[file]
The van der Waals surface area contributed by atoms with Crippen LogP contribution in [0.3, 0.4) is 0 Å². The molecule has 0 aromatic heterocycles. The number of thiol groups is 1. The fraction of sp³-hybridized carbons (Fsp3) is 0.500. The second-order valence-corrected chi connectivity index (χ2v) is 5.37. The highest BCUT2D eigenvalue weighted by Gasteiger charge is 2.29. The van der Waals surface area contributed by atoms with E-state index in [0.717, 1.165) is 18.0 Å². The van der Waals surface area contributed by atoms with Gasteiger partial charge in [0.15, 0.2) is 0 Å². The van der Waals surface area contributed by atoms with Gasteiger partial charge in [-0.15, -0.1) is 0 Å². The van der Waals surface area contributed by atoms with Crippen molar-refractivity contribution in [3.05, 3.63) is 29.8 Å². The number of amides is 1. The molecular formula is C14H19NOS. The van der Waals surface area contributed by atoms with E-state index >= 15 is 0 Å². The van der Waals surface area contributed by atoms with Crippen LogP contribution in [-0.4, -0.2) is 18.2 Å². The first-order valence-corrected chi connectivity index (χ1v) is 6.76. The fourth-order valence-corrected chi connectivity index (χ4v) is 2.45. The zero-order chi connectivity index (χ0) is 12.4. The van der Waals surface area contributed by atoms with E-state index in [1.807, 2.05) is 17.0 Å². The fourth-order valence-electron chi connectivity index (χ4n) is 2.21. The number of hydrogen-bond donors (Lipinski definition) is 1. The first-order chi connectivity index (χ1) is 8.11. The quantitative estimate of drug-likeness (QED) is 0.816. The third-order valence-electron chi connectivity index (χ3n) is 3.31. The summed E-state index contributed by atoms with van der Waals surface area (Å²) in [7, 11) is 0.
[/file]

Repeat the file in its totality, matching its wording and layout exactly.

The van der Waals surface area contributed by atoms with Crippen LogP contribution in [0.3, 0.4) is 0 Å². The molecule has 0 aromatic heterocycles. The number of thiol groups is 1. The fraction of sp³-hybridized carbons (Fsp3) is 0.500. The second-order valence-corrected chi connectivity index (χ2v) is 5.37. The highest BCUT2D eigenvalue weighted by Gasteiger charge is 2.29. The van der Waals surface area contributed by atoms with E-state index in [0.717, 1.165) is 18.0 Å². The van der Waals surface area contributed by atoms with Gasteiger partial charge in [0.15, 0.2) is 0 Å². The van der Waals surface area contributed by atoms with Gasteiger partial charge in [-0.15, -0.1) is 0 Å². The van der Waals surface area contributed by atoms with Crippen molar-refractivity contribution in [3.05, 3.63) is 29.8 Å². The number of amides is 1. The molecular formula is C14H19NOS. The van der Waals surface area contributed by atoms with E-state index >= 15 is 0 Å². The van der Waals surface area contributed by atoms with Crippen LogP contribution in [-0.4, -0.2) is 18.2 Å². The first-order valence-corrected chi connectivity index (χ1v) is 6.76. The fourth-order valence-corrected chi connectivity index (χ4v) is 2.45. The zero-order chi connectivity index (χ0) is 12.4. The van der Waals surface area contributed by atoms with E-state index in [1.807, 2.05) is 17.0 Å². The fourth-order valence-electron chi connectivity index (χ4n) is 2.21. The number of hydrogen-bond donors (Lipinski definition) is 1. The first-order chi connectivity index (χ1) is 8.11. The quantitative estimate of drug-likeness (QED) is 0.816. The third-order valence-electron chi connectivity index (χ3n) is 3.31. The summed E-state index contributed by atoms with van der Waals surface area (Å²) in [7, 11) is 0.